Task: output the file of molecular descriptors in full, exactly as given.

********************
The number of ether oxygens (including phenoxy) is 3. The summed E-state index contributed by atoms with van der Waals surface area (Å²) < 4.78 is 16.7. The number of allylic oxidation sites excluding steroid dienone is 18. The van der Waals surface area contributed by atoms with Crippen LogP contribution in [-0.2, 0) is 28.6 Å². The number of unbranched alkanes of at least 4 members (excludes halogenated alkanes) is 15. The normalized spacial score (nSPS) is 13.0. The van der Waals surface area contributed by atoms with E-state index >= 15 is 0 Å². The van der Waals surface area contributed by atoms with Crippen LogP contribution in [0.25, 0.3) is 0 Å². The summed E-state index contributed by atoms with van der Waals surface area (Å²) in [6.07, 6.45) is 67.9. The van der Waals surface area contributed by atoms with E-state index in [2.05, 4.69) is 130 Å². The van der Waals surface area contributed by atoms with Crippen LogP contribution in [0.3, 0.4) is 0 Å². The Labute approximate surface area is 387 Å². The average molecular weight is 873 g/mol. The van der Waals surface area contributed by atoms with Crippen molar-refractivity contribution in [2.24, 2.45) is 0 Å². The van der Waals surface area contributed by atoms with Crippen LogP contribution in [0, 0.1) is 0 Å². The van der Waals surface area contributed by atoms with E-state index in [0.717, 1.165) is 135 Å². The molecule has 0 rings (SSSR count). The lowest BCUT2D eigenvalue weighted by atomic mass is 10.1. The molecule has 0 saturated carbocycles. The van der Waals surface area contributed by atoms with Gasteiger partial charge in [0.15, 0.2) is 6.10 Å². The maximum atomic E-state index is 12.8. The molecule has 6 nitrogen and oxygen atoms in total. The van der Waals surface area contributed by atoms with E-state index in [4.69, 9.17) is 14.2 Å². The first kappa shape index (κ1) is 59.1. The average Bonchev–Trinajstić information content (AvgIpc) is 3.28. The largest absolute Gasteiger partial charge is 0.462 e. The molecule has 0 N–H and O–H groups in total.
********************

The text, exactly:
The number of ether oxygens (including phenoxy) is 3. The summed E-state index contributed by atoms with van der Waals surface area (Å²) < 4.78 is 16.7. The number of allylic oxidation sites excluding steroid dienone is 18. The van der Waals surface area contributed by atoms with Crippen LogP contribution in [-0.2, 0) is 28.6 Å². The number of unbranched alkanes of at least 4 members (excludes halogenated alkanes) is 15. The normalized spacial score (nSPS) is 13.0. The van der Waals surface area contributed by atoms with E-state index >= 15 is 0 Å². The van der Waals surface area contributed by atoms with Crippen LogP contribution in [0.25, 0.3) is 0 Å². The summed E-state index contributed by atoms with van der Waals surface area (Å²) in [6.07, 6.45) is 67.9. The van der Waals surface area contributed by atoms with E-state index in [2.05, 4.69) is 130 Å². The van der Waals surface area contributed by atoms with Crippen LogP contribution in [0.3, 0.4) is 0 Å². The Labute approximate surface area is 387 Å². The average molecular weight is 873 g/mol. The van der Waals surface area contributed by atoms with Crippen molar-refractivity contribution in [2.24, 2.45) is 0 Å². The van der Waals surface area contributed by atoms with Crippen LogP contribution in [0, 0.1) is 0 Å². The van der Waals surface area contributed by atoms with E-state index in [0.717, 1.165) is 135 Å². The molecule has 0 rings (SSSR count). The lowest BCUT2D eigenvalue weighted by atomic mass is 10.1. The molecule has 0 saturated carbocycles. The van der Waals surface area contributed by atoms with Gasteiger partial charge in [0.15, 0.2) is 6.10 Å². The maximum atomic E-state index is 12.8. The molecule has 6 nitrogen and oxygen atoms in total. The van der Waals surface area contributed by atoms with E-state index in [4.69, 9.17) is 14.2 Å². The first kappa shape index (κ1) is 59.1. The average Bonchev–Trinajstić information content (AvgIpc) is 3.28. The largest absolute Gasteiger partial charge is 0.462 e. The molecule has 0 N–H and O–H groups in total.